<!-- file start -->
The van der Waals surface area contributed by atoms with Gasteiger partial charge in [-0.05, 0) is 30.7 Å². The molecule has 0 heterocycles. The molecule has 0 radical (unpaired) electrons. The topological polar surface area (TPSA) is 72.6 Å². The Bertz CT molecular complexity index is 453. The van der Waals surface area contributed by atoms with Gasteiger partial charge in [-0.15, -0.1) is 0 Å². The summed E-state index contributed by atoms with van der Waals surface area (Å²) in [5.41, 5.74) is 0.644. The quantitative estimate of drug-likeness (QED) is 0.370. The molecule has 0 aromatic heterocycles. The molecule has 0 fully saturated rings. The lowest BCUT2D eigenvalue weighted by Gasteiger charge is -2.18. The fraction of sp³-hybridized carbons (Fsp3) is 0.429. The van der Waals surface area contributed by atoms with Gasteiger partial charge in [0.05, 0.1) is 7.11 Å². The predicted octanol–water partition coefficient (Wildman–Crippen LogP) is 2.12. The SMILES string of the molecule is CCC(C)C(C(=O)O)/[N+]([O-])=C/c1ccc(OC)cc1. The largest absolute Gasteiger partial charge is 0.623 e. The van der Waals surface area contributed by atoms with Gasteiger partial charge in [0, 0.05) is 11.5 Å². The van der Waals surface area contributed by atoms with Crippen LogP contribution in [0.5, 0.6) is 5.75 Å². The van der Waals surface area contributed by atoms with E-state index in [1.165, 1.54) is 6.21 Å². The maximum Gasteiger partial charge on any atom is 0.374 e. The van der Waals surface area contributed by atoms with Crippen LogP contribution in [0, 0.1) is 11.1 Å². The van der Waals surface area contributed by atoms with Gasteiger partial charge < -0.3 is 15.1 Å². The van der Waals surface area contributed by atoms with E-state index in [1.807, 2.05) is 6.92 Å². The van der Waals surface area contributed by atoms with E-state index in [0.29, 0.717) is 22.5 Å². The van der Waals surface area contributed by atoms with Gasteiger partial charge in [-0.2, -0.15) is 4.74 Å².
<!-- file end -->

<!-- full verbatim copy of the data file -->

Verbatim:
The van der Waals surface area contributed by atoms with Gasteiger partial charge in [-0.05, 0) is 30.7 Å². The molecule has 0 heterocycles. The molecule has 0 radical (unpaired) electrons. The topological polar surface area (TPSA) is 72.6 Å². The Bertz CT molecular complexity index is 453. The van der Waals surface area contributed by atoms with Gasteiger partial charge in [-0.15, -0.1) is 0 Å². The summed E-state index contributed by atoms with van der Waals surface area (Å²) in [5.41, 5.74) is 0.644. The quantitative estimate of drug-likeness (QED) is 0.370. The molecule has 0 aromatic heterocycles. The molecule has 0 fully saturated rings. The lowest BCUT2D eigenvalue weighted by Gasteiger charge is -2.18. The fraction of sp³-hybridized carbons (Fsp3) is 0.429. The van der Waals surface area contributed by atoms with Gasteiger partial charge in [0.05, 0.1) is 7.11 Å². The predicted octanol–water partition coefficient (Wildman–Crippen LogP) is 2.12. The SMILES string of the molecule is CCC(C)C(C(=O)O)/[N+]([O-])=C/c1ccc(OC)cc1. The largest absolute Gasteiger partial charge is 0.623 e. The van der Waals surface area contributed by atoms with Gasteiger partial charge in [0, 0.05) is 11.5 Å². The van der Waals surface area contributed by atoms with Crippen LogP contribution in [0.5, 0.6) is 5.75 Å². The van der Waals surface area contributed by atoms with E-state index in [1.165, 1.54) is 6.21 Å². The maximum Gasteiger partial charge on any atom is 0.374 e. The van der Waals surface area contributed by atoms with Crippen LogP contribution in [0, 0.1) is 11.1 Å². The van der Waals surface area contributed by atoms with Gasteiger partial charge < -0.3 is 15.1 Å². The van der Waals surface area contributed by atoms with E-state index in [1.807, 2.05) is 6.92 Å². The van der Waals surface area contributed by atoms with E-state index in [0.29, 0.717) is 22.5 Å². The van der Waals surface area contributed by atoms with Gasteiger partial charge in [-0.2, -0.15) is 4.74 Å².